On day three, as we’re headed to hunt eland again the farm manager called to say they’d seen the bachelor group early that morning and dropped off a ranch hand to shadow them. When we arrived we headed straight to the area of the farm where they’d been seen. We found the ranch hand and he indicated the general direction of the bulls; you couldn’t see them from his vantage point. I should note that this farm suffered a large fire about 10 years ago and had chest high sweetgrass and dead trees over a fairly wide area – which was so high and think even the eland bulls could disappear. We set up along a two-track we believed they’d cross moving from the sweetgrass block into a thicker block of bush. We hadn’t even made it off the truck when we saw the first bull cross the two-track – and the last bull across was our guy. Much larger than the other bulls in the group. We quickly got on the sticks and my PH whistled to get his attention – he was almost across the two-track at this point, about 75 yards away. He turned to look at us and I had a window behind his shoulder that was angled in front of his offside shoulder. I squeezed the trigger on my Nolser 35 Whelen then heard that comforting “thwack” that indicates a hit. But as I replayed the shot in my head, I’d swear he moved just as I was squeezing the trigger. My PH seemed happy with the shot and we found blood immediately. Then we start following the blood trail and see him 100 yards away hobbling but almost keeping up with the other bulls. Dammit. Double dammit. Argh! Nothing I hate more than wounding an animal with a marginal shot. After a hellova chase through some very thick bush and three more shots he finally gave up the ghost. Turns out he did look away as I was firing and my shot was about 1.5 inches too far forward – creating a long gash behind his shoulder and only got a piece of one lung. Second shot was weaved through lots of trees and brush at about 70 yards into what I thought was his shoulder – it wasn’t, he was pointed left when I thought he was pointed right. Dammit dammit. After I figured out which end was which (did I mention it was thick?) his shoulder was covered by a tree – so I squeezed one into his neck, which spined him and put him down. Final shot was to end it as quickly and mercifully as possible. Tough old fighter, gorgeous old bull. The skinner recovered two of the 225 grain TBBCs. Both were perfect mushrooms. It certainly wasn’t the equipment, it was the operator! I’m doing a European and a full flat skin. No idea where the flat skin is going to go yet, but I’m glad I had that discussion with my LSW before I left about incorporating more taxidermy into her interior designs.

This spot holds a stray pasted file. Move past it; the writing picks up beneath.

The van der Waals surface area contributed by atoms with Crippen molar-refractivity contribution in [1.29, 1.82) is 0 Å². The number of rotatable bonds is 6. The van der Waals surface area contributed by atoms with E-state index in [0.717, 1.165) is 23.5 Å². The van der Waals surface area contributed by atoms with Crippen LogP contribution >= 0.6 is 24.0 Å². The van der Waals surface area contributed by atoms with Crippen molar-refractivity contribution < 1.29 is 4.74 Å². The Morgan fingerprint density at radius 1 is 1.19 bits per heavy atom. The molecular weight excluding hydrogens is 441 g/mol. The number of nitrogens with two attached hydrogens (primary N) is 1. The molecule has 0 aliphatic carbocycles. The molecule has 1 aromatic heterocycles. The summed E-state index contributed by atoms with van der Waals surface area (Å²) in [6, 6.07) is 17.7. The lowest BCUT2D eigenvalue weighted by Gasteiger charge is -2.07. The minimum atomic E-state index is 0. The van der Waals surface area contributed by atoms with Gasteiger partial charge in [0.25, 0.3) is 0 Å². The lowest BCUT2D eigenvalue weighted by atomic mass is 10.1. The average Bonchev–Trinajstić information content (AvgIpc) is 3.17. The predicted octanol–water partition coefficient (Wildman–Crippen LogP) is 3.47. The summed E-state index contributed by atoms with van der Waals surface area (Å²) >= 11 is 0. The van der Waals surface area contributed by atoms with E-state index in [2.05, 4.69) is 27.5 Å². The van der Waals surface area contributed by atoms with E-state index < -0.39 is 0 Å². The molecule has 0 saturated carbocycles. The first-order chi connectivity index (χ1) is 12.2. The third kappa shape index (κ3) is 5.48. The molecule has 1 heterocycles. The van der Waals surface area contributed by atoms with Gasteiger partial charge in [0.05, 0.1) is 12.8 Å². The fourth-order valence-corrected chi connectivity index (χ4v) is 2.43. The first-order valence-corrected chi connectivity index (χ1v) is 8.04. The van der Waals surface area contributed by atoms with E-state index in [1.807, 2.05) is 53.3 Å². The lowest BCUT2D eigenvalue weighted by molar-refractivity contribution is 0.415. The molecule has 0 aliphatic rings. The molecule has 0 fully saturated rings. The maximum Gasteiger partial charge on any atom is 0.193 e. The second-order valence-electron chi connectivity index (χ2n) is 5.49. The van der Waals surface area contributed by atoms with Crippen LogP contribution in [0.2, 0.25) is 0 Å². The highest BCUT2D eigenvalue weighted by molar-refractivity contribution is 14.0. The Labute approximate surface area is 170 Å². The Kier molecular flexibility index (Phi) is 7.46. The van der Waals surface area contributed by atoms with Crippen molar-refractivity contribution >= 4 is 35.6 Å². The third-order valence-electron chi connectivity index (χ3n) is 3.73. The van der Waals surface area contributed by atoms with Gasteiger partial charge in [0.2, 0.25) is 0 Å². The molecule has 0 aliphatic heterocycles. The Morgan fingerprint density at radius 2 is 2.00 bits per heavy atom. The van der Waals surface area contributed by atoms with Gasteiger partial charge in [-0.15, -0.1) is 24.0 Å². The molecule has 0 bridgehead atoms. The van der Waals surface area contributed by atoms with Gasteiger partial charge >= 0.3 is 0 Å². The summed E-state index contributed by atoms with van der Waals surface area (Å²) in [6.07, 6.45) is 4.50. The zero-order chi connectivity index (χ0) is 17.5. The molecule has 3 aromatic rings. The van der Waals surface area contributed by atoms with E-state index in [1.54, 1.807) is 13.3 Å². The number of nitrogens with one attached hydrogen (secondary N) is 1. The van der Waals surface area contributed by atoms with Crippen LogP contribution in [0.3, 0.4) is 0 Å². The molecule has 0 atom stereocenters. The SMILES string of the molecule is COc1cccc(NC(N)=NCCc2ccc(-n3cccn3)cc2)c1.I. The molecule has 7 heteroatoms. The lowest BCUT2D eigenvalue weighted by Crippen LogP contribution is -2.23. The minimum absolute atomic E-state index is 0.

Eland 2.jpg
Eland 3.jpg